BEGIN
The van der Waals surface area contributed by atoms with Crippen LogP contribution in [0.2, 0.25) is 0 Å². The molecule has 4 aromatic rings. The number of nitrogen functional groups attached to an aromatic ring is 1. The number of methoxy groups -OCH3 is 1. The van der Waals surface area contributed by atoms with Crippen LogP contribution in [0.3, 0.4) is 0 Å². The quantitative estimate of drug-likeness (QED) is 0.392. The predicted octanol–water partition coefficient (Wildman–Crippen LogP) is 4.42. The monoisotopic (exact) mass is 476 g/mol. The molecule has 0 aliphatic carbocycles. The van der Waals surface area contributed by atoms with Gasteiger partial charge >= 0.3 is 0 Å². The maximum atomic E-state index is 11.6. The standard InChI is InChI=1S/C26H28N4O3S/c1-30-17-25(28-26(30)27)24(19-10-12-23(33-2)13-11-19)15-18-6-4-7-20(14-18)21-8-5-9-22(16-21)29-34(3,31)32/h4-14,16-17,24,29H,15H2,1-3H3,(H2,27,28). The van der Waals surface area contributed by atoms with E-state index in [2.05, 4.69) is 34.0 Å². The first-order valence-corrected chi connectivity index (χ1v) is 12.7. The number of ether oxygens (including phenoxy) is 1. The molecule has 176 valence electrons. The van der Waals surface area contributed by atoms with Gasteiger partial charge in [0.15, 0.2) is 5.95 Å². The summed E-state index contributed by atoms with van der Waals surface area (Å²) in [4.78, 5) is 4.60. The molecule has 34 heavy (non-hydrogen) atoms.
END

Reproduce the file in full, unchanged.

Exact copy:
The van der Waals surface area contributed by atoms with Crippen LogP contribution in [0.2, 0.25) is 0 Å². The molecule has 4 aromatic rings. The number of nitrogen functional groups attached to an aromatic ring is 1. The number of methoxy groups -OCH3 is 1. The van der Waals surface area contributed by atoms with Crippen LogP contribution in [0.3, 0.4) is 0 Å². The quantitative estimate of drug-likeness (QED) is 0.392. The predicted octanol–water partition coefficient (Wildman–Crippen LogP) is 4.42. The monoisotopic (exact) mass is 476 g/mol. The molecule has 0 aliphatic carbocycles. The van der Waals surface area contributed by atoms with Gasteiger partial charge >= 0.3 is 0 Å². The maximum atomic E-state index is 11.6. The standard InChI is InChI=1S/C26H28N4O3S/c1-30-17-25(28-26(30)27)24(19-10-12-23(33-2)13-11-19)15-18-6-4-7-20(14-18)21-8-5-9-22(16-21)29-34(3,31)32/h4-14,16-17,24,29H,15H2,1-3H3,(H2,27,28). The van der Waals surface area contributed by atoms with E-state index in [2.05, 4.69) is 34.0 Å². The first-order valence-corrected chi connectivity index (χ1v) is 12.7. The number of ether oxygens (including phenoxy) is 1. The molecule has 176 valence electrons. The van der Waals surface area contributed by atoms with Gasteiger partial charge in [0.15, 0.2) is 5.95 Å². The summed E-state index contributed by atoms with van der Waals surface area (Å²) in [4.78, 5) is 4.60. The molecule has 34 heavy (non-hydrogen) atoms.